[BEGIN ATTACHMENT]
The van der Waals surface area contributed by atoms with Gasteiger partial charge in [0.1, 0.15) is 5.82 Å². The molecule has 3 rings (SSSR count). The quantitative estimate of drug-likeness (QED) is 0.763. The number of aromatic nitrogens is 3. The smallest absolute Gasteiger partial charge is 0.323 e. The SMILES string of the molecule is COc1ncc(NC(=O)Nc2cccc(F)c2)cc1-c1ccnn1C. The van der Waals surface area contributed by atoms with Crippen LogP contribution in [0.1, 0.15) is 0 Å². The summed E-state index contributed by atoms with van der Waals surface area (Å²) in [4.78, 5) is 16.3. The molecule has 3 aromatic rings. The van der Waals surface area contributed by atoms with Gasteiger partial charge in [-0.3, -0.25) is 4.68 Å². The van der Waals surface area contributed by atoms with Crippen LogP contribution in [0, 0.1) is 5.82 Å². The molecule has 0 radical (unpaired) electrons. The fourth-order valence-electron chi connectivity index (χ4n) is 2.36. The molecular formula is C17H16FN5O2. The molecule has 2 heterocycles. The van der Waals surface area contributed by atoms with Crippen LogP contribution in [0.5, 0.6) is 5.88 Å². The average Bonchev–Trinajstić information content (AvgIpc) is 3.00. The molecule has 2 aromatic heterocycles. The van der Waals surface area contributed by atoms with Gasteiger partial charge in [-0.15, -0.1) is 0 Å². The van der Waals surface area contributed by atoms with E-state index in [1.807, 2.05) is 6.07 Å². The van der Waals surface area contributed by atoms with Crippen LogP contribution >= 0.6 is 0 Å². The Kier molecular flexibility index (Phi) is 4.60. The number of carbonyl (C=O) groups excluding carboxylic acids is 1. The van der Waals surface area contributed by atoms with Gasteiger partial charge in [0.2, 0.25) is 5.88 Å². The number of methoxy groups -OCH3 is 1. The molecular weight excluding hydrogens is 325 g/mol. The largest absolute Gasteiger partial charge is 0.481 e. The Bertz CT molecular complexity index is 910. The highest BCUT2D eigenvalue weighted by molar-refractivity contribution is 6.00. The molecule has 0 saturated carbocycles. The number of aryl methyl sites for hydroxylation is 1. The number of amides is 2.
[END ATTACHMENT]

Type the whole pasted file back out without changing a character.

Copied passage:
The van der Waals surface area contributed by atoms with Gasteiger partial charge in [0.1, 0.15) is 5.82 Å². The molecule has 3 rings (SSSR count). The quantitative estimate of drug-likeness (QED) is 0.763. The number of aromatic nitrogens is 3. The smallest absolute Gasteiger partial charge is 0.323 e. The SMILES string of the molecule is COc1ncc(NC(=O)Nc2cccc(F)c2)cc1-c1ccnn1C. The van der Waals surface area contributed by atoms with Crippen LogP contribution in [0.1, 0.15) is 0 Å². The summed E-state index contributed by atoms with van der Waals surface area (Å²) in [4.78, 5) is 16.3. The molecule has 3 aromatic rings. The van der Waals surface area contributed by atoms with Gasteiger partial charge in [-0.3, -0.25) is 4.68 Å². The van der Waals surface area contributed by atoms with Crippen LogP contribution in [0, 0.1) is 5.82 Å². The molecule has 0 radical (unpaired) electrons. The fourth-order valence-electron chi connectivity index (χ4n) is 2.36. The molecular formula is C17H16FN5O2. The molecule has 2 heterocycles. The van der Waals surface area contributed by atoms with Crippen LogP contribution in [0.5, 0.6) is 5.88 Å². The average Bonchev–Trinajstić information content (AvgIpc) is 3.00. The molecule has 2 aromatic heterocycles. The van der Waals surface area contributed by atoms with Gasteiger partial charge in [-0.15, -0.1) is 0 Å². The van der Waals surface area contributed by atoms with E-state index in [1.807, 2.05) is 6.07 Å². The van der Waals surface area contributed by atoms with Crippen LogP contribution >= 0.6 is 0 Å². The Kier molecular flexibility index (Phi) is 4.60. The number of carbonyl (C=O) groups excluding carboxylic acids is 1. The van der Waals surface area contributed by atoms with Gasteiger partial charge in [0.2, 0.25) is 5.88 Å². The number of methoxy groups -OCH3 is 1. The molecular weight excluding hydrogens is 325 g/mol. The largest absolute Gasteiger partial charge is 0.481 e. The Bertz CT molecular complexity index is 910. The highest BCUT2D eigenvalue weighted by molar-refractivity contribution is 6.00. The molecule has 0 saturated carbocycles. The number of aryl methyl sites for hydroxylation is 1. The number of amides is 2.